Self-Insurance Plans

self insurance plans

Self-Funding: Introduction

A typical fully insured health plan is one where the employer pays fixed yearly premiums to an insurance carrier. The premium is received in advance by the carrier and covers potential claim costs, insurance company overhead, commissions, reserves, risk insurance and taxes.

Today, an overwhelming majority of employers are opting to self-fund their healthcare plans. With a Self-Funded healthcare plan an employer can customize the plan to meet specific goals, and accrue significant cost savings.

In a self-funded plan, an employer assumes some or all of the risk and responsibility of providing health benefits to its employees. The employer maintains control over the plans assets’ and retains them until they are needed to pay claims. 

This all translates into the ability for the employer to reduce or avoid insurance company overhead charges, commissions, profit margins, and premium taxes. 

Self-Funding: How it Works

In a self-funded plan, the employer assumes the responsibility for financing the plan. Claims are processed by a Third Party Administrator, who also provides customer service, plan eligibility and account management.

The cost is usually less than a fully insured plan because an employer directly funds the majority of healthcare costs. Stop-loss coverage is often purchased to protect self-funded health plans from high claims exposure. This coverage provides a ceiling on the financial risk of insuring a Self-Funded plan.

Stop-loss coverage advances or reimburses the employer for individual claims that are in excess of the specific deductible and/or aggregate claims in excess of the aggregate attachment point.

Stop-Loss Cover

Most employers purchase stop-loss coverage to protect plan assets and mitigate adverse risk. International Benefits Administrators assists our clients in establishing the proper risk exposure and tolerance. Once those parameters have been identified, we begin to negotiate the best stop loss rates for our clients.

Specific Stop-Loss

Protects against individual catastrophic paid claims that exceed a specific dollar limit that you chose. A client determines this trigger point up to which they want to assume the risk. The specific coverage is set up to advance or reimburse, for an individual’s covered expenses beyond the specific deductible.

Aggregate Stop-Loss

Protects against total paid claims exceeding a predetermined combined total dollar limit. The stop-loss carrier determines the aggregate deductible. The factors used are based on the employers' population, plan design and claims experience. If total paid claims exceed this aggregate deductible, the carrier will reimburse the excess. This protects the employer from going over a certain budgeted dollar amount.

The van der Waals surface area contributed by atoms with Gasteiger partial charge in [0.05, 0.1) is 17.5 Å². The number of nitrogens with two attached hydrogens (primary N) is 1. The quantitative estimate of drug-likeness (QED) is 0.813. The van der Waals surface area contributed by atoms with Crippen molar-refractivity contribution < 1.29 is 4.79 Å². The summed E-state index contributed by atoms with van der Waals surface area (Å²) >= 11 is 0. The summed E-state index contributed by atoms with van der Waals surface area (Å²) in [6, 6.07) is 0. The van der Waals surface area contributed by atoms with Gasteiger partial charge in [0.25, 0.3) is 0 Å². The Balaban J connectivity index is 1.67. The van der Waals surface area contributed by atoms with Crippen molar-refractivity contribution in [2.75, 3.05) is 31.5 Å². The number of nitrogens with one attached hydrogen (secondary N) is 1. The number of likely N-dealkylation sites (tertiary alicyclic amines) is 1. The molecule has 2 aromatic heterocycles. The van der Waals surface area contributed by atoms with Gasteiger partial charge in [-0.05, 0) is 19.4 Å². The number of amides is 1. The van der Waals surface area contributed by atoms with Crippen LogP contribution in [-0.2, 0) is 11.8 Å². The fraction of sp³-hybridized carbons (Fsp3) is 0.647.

Stop-Loss Contracts

In addition to choosing specific and aggregate limits, additional protection can be secured through various contract types, and optional riders. Stop-loss contracts are defined by the period of time in which claims are incurred and paid. The time between the date a claim is incurred and the date it is paid, is referred to as claim lag. Claim lag is a major factor in determining contract type. 

12/12 (incurred in 12/Paid in 12)

Covers claims incurred during the 12 month contract period & paid during that 12 month period.

15/12 (incurred in 15/Paid in 12)

Covers claims incurred during the 12 month contract period plus the prior three months run-in period and paid during the 12-month contract.

12/15 (incurred in 12/Paid in 15)

Covers claims incurred during the 12-month contract period and paid during the 12 month contract period plus three months immediately following it.


Covers claims paid during the 12 month period, regardless of the date when the claim was incurred.

Stop-Loss Contracts: Optional Features

A client may also opt to choose one of several riders. These riders may provide added value to the stop-loss coverage. The most popular riders are:

Specific Terminal Liability

Extends the specific stop-loss coverage to cover eligible claims that were incurred while the plan was active, but are paid within a certain period of time (usually 90 days) after a contract period ends. 

Aggregate Terminal Liability

Extends the aggregate stop-loss coverage to cover eligible claims that were incurred while the plan was active, but are paid within a certain period of time (usually 90 days) after a contract period ends.

Specific Advance

Provides employers with advanced funding for catastrophic individual claims.

Aggregate Accommodation

Designed to protect an employer during months when claims are unusually high. It provides the client with a monthly claim payment maximum. Any claims over the maximum are paid by the stop loss carrier. 

Claim Calculation

The fully insured Loss Ration calculation for renewals. Includes all Large claimants over the pooling point as well as other plan fees. The calculation for Self-funding purposes does not include these claims or fees in its calculation.


Profit is essential for insurance company existence. With a self-funded plan there is no retention and overhead costs charged by an insurer. The employer simply pays fixed costs and claims. An Insurers profit is generally 2-4% of premiums.

If you are considering a Self-Insurance plan for your business please contact us